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Whitehall golfer Brady Tate strives to be great, following strong role models

Vikings’ No. 1 player is surrounded by supportive family members, including dad who happens to coach rival Montague.

WHITEHALL – When asked with whom he would like to golf a twosome or foursome, be it any historical figures, athletes, or famous people, Brady Tate’s choice was pretty easy.

“Twosome. Arnold Palmer,” said the Whitehall High School junior, 17-year-old son of Brad and Susan Tate. “Not only do I think it would be cool to play with him for his golf accomplishments, but I’m hoping he could teach me his Half & Half recipe.”

Good thing for Tate, two great role models in his family also love the game of golf and have shared that passion with him.

Tate started playing golf when he first could walk and was given a set of Little Tikes plastic clubs, which he would set up in his grandmother’s house going down hallways. It progressed to going with father to putt on the course. As Brady Tate grew, so did his love of the game.

Tate has been golfing for at least a dozen years, much of that time spent on the course with his dad and grandfather, Jim Tate.

“They have always been there for me when I have needed it, running up a putting competition for a Wesco slushie and making the game fun every time I go out,” Brady Tate said. “There is always something new to learn and when there’s warmer weather, you can go out with a group of friends and just have a good time.”

In this file photo, Montague boys golf coach Brad Tate, left, and son Brady Tate, then a Whitehall sophomore, pose for a portrait at the Greater Muskegon Athletic Association boys golf tournament Wednesday, May 3, 2023, at Lincoln Golf Club in Muskegon, Mich. (Scott DeCamp | CatchMark)

Make no mistake, Tate is serious on the golf course. He’s very serious about his studies, carrying a 4.067 GPA, but he’s also the No. 1 golfer on Whitehall’s varsity team.

This season, Tate is averaging 41.5 in nine-hole rounds and 82 in 18-hole events. Among his season highlights, he’s earned medalist honors in the Montague Invite at Old Channel Trail with a 74, he tied for second place in the Ludington Invitational at Lincoln Hills Golf Club with a 78, and he shot 76 to tie for sixth in the Reeths-Puffer Rocket Invite at Lincoln Golf Club.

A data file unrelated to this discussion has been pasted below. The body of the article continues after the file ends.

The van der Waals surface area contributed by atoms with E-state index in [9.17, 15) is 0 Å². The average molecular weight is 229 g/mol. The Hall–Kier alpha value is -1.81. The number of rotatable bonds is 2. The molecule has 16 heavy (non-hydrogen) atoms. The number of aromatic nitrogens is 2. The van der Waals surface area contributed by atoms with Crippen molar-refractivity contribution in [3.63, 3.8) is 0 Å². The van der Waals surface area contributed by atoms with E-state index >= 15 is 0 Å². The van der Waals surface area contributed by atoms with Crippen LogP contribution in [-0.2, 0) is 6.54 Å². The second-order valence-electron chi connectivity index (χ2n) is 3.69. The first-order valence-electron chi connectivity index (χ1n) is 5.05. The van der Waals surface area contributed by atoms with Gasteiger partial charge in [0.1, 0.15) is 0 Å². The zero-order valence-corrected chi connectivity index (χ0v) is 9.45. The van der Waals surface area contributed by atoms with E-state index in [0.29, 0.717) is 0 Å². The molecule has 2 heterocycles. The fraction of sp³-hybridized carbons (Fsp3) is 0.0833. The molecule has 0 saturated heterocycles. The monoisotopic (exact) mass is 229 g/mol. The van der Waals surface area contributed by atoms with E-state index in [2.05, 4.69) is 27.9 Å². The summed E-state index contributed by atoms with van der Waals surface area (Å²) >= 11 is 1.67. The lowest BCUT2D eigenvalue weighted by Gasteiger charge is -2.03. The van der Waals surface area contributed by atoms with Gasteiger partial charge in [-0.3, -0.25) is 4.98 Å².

“Brady has a very high work ethic. He puts in the time in the offseason and while in-season,” Whitehall coach Bill Borgman said.

“Brady’s upside is endless. He can take this game as far as he would like – college golfer is definitely a possibility.”

Brad Tate was an accomplished golfer at Montague High School and for Alma College.

To this day, he’s one of the more modest people you’ll meet, but he can still play at a high level. Brady Tate conceded, he still has never beaten his dad in golf, although he got him in a putting competition for an Arnold Palmer drink last summer.

“He is pretty good for someone who doesn’t play golf all winter,” Brady Tate said. “Recently we took a trip to Kentucky on a golf trip and without picking up a club for four months (he) shot somewhere around (1-over) and even on a course he has never played. Even though he doesn’t like to gloat that much, I would say he still has it.”

Father and son are seeing each other on the golf course quite a bit these days, but there is a plot twist: Brad wears blue-and-white as Montague’s boys golf coach and Brady dons red-and-white for Whitehall.

School rivalry aside, Brady said he finds a sense of comfort with his dad’s presence at West Michigan Conference Lakes Division jamborees and other events where father and son are both present. Brady knows that win or lose, his father will still be there for him.

“Brad and Brady are similar in that they want to play golf very well,” Borgman said. “The way they go about it is different.

“(Brady’s) strength is in his preparation for the tournaments. Weaknesses are the mental side and trying to be too perfect.”

Photos by Scott DeCamp | CatchMark

In Brady Tate’s opinion, the strength of his game is chipping and area that needs work is bunker play.

Without question, he is a true student of the game. Tate also plays tennis, but golf is his No. 1.

In school, he most enjoys physics class.

“Not many people can say they enjoy the subject, but Mr (Tyson) Jasperse being really into golf finds a way to incorporate it into the lesson and will generally let us sidetrack him into playing highlights,” Tate quipped.

Upon graduation from Whitehall next year, Tate is considering playing college golf and pursuing studies in the medical field.

In addition to his father’s influence, Tate has excellent role models in mother Susan Tate, who is an educator at Whitehall Middle School, and older sister Allison Tate, who is a sophomore at the University of Michigan.

Borgman said that Brady Tate is a leader as well, setting the example for younger golfers on his team and willing to help as needed.

Tate’s season goal is to qualify for the state finals, while his career aspiration is to shoot under par. Whitehall’s boys golf team competes in a Division 2 regional today (May 28) at Cedar Chase in Cedar Springs.

While Arnold Palmer is a great player to model one’s game after, Brady Tate has everyday access to somebody who plays the game at a high level and also teaches him about life: His pops.

“I would say he has played a crucial role because he has put a lot of time in so I can succeed. Even if that means sacrificing his own time,” Brady Tate said. “When I was younger, sure, I would go out occasionally with him but even when I didn’t feel like going he always encouraged me to go and created an environment with my grandpa that made me want to excel in the game of golf.”

Lead writer for CatchMark SportsNet and Web Services leader for CatchMark Technologies.

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